Homeless Procession of One


15 years ago, when I was a Street Chaplain in the wealthiest county in America (pause and let that sink in for a second), I had a plaque made for a stone memorial.  The stone was placed under a Japanese maple from Green Gulch Zen farm we wheelbarrowed through town and planted in front of the Catholic mission church.

It simply said,

“In Memory of All Our Friends Who Have Died Homeless in Marin”

My colleague Bob the Poet, who was homeless for many years, added his verse,

“Still as a Leaf. . .Deep in their Root. . .They Breathe the Stars”

The annual memorial procession led by the Street Chaplaincy has been held every July since 1999.  I missed it this year due to illness.  So, today, I walked the route alone, reflecting on the beauty all around me. . .and my dead friends, their names setting up camp in my brain.  I stopped to give a hug to “Jake,” a young man who used to come into our downtown drop-in “sanctuary” to play the drum and guitar.  He looked a little worn down, but said he was positive about a room offered by a local church.  He said he didn’t need any “life lessons” from anyone, “just a place to live and get off the street.”  I nodded and encouraged with few words.  I told Jake I was “doing the memorial procession” since I missed it.  He smiled.  I wished him well and continued the short walk toward the mission.  “The Mission.”  The largest and most visible church in the city, but all I see, all I really ever see, when I walk by, is “our memorial.”  The place to remember countless faces, many I knew, and many I don’t know.  I commend the Catholic community for allowing this “holy site” for “masses” of women and men, most of whom were not Catholic and maybe not even religious.  Human beings. . .fallen on the battlefield that is Our American Streets.  Believers or non-believers, the very least we can do is believe in their humanity.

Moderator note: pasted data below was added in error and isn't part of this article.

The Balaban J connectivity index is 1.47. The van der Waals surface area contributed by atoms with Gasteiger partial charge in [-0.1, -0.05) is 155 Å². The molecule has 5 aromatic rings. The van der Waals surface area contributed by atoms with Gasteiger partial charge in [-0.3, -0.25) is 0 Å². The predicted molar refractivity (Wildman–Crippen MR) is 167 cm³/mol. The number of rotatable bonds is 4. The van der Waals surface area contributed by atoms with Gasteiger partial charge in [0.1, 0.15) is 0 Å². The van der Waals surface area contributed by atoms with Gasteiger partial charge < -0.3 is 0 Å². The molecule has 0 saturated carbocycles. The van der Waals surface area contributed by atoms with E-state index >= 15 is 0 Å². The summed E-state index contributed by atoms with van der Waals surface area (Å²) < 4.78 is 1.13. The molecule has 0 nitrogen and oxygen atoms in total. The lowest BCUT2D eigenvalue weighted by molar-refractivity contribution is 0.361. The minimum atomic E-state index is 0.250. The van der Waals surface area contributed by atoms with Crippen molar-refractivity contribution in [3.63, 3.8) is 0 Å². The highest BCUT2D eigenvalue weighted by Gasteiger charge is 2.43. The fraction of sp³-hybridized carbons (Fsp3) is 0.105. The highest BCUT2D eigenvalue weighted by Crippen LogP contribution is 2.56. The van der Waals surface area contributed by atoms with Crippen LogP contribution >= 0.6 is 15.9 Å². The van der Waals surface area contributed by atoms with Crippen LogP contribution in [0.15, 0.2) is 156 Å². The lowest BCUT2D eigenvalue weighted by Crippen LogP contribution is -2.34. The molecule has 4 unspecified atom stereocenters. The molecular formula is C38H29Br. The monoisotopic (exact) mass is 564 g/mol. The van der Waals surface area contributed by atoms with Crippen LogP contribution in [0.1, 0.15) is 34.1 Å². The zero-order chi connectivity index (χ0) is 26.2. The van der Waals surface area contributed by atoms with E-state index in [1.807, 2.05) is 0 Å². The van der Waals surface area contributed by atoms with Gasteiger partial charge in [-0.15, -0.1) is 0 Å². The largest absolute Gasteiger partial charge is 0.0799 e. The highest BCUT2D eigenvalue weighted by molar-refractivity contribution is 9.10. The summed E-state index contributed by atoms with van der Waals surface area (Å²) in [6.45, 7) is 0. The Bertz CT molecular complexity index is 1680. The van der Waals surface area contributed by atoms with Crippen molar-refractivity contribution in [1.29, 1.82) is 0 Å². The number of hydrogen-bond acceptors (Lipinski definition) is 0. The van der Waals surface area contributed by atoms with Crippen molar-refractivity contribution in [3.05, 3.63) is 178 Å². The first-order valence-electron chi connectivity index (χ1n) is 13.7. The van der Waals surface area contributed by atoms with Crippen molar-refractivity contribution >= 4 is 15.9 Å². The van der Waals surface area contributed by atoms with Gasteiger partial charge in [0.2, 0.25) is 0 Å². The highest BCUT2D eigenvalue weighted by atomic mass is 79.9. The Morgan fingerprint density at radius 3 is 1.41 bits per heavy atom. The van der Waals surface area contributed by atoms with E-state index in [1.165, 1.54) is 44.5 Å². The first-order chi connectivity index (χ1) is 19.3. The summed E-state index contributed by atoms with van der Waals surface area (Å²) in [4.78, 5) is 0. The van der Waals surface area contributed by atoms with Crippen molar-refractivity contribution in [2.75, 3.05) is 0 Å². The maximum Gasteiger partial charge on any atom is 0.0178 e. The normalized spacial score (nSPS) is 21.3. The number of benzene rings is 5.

Robin Williams just killed himself a few miles from here.  A neighbor of his once donated a new van to the Chaplaincy and I drove over to thank her.  Another world.  Yet, not.  Our common world, wealthy and poor, famous and unknown, people living and dying in mansions or tents, under a roof or under a bridge.  I once rented a room in a 2 million dollar house here.  Since then I’ve lived in basements and backrooms, cabins and tents and condos.  All I know is that wherever I live, home is not easy to define.  “Coming home” is a journey, maybe endless.  “Feeling settled” isn’t easy.  I know a little of what it feels like to “seek home. . .a place to belong.”  Even people who “have everything” get depressed, suffer silently and sometimes choose to end the pain.  I understand that; I’ve seen it many times among those who “have nothing”; I’ve felt that myself.

Life IS a choice.  And choosing to let others die is a choice.  But so is remembering, and learning something about both Life and Death.

So the procession goes on. . .remembering those who didn’t survive.  And encouraging those who still look for “home.”

{Possible side note:  truth be told, I had an eye exam downtown this morning.  As I walked to the doctor I became aware that I was walking the route of the procession.  Seeing Jake confirmed I was doing more than “seeing the doctor.”  My eyes were tested for glaucoma, my optic nerve photographed, my peripheral vision checked.  And I suppose my ability to see always needs checking}

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